It won't happen very often but once in a while you'll turn up an oxidized mass or concretion of ferrous metal infused with grit, dirt, black sand, and at times, placer gold. This is true in both wet and dry placers. If you come across something like this in your detecting, shoveling, sluicing, panning, or dry washing stop what you're doing and give that concretion a very close look. Better yet, break it up and then crush that rusty mass of iron odds and ends. Then carefully pan it out. You may be very surprised by what it contains. In my mining career (36+ years now) I've found placer fines, flakes, and even small nuggets in just such concretions or jumbled masses of oxidized iron. This won't happen in every case but it'll happen enough of the time to warrant the little bit of extra effort you'll expend checking things out.


 (I know I keep going back to this photo again and again but it tells the oxidized clump or concretion story the best.)

Suggestion #3: Keep Your Eyes Open for Unnatural Oxide Staining 

OK, what's the difference between natural and unnatural oxide staining? The first is a result of natural geological forces or chemical reactions in host or country rock...iron-stained quartz for example. Any significant amount of natural oxidation should always be given a closer look, but what I'm talking about here is keying your eyes to the presence of man-made or unnatural iron staining (oxidation). Any localized areas of oxidized ferrous metal leaching out and discoloring the surrounding rock and gravel are blinking neon lights that you should investigate thoroughly at each and every opportunity in which they arise. Where those ferrous heavies exist, so may gold. Got that? Good. Now don't expect to come across wide swaths of ground stained rusty red or orange. In most cases this sort of unnatural staining will be highly localized and often only a few inches in length or diameter. Many bedrock crevices I've come across over the years have displayed this sort of unnatural staining. Right away I zoom in on those visual clues. Why? Because oxidation is occurring in that crevice due to the chemical breakdown of man-made ferrous heavies that tend to end up close to or with gold. It's simple logic and nothing mysterious or fancy. I've also found highly localized areas of unnatural iron staining in bench gravels as well. Those are also worth your prospecting efforts.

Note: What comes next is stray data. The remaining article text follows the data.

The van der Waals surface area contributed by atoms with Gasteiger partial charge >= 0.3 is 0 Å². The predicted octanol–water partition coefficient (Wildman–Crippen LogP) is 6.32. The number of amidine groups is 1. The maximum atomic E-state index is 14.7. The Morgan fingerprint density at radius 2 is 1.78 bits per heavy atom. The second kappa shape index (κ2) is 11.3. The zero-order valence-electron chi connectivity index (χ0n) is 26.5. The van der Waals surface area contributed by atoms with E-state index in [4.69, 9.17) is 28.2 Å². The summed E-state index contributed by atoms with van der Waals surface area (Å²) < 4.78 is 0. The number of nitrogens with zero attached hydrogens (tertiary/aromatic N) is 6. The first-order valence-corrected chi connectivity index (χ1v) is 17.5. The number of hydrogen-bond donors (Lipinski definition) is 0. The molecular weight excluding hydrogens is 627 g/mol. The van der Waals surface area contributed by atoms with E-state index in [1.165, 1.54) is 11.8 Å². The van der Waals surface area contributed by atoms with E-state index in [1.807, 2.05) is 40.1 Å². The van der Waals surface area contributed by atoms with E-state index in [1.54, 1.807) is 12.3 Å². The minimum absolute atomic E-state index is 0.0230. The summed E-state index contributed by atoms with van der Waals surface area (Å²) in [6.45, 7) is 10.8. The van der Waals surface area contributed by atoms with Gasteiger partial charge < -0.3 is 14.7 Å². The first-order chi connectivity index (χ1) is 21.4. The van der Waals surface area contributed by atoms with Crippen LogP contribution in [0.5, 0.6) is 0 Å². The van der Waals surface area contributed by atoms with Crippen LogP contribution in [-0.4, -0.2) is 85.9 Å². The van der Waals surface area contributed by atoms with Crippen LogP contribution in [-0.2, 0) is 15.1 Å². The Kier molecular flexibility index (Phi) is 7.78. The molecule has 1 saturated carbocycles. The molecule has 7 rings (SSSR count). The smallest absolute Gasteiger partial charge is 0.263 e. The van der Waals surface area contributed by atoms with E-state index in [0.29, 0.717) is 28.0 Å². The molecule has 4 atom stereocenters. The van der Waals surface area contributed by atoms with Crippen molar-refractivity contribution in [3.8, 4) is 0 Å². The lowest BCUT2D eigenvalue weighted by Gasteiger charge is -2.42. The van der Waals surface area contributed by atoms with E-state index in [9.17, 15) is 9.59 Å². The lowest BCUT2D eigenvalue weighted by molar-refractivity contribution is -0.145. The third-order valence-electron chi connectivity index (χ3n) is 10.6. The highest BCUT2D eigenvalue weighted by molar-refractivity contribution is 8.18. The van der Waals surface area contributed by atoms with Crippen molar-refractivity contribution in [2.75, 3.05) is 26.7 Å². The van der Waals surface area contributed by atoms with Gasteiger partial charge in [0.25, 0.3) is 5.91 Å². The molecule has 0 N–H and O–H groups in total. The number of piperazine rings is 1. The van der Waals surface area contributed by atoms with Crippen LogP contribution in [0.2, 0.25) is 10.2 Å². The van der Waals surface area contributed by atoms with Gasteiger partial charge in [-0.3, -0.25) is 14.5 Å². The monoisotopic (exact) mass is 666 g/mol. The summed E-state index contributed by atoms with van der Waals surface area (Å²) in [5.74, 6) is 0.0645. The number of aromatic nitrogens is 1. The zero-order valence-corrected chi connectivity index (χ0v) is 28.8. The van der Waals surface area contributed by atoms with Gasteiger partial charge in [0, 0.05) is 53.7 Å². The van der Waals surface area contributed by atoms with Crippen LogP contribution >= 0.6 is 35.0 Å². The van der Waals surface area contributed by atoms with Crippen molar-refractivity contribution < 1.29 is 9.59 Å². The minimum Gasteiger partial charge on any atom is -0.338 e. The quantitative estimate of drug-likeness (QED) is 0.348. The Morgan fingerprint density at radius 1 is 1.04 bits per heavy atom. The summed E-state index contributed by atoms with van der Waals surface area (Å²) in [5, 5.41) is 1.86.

(Natural or unnatural staining?)

Suggestion #4: Make Sure it's Lead and Not Gold 

Another heavy frequently found with placer gold is lead in the form of buckshot, expended bullets, fishing weights of all sizes and shapes, and a wide assortment of flattened or twisted pieces. Most lead that shows up in your test pans or sluice boxes is exactly that, but you better make damn sure that's what it is and not the yellow precious metal masquerading as something else. Let me give you an example. I had a dredging pard ("Johnnie") very briefly back in the 1980s who wasn't very well-versed in all things mining. He was an eager student but still green around the gills. But Johnnie was a good guy who pulled his weight and I needed the help (dredging underwater is a no-no for a solitary individual if you're truly safety conscious).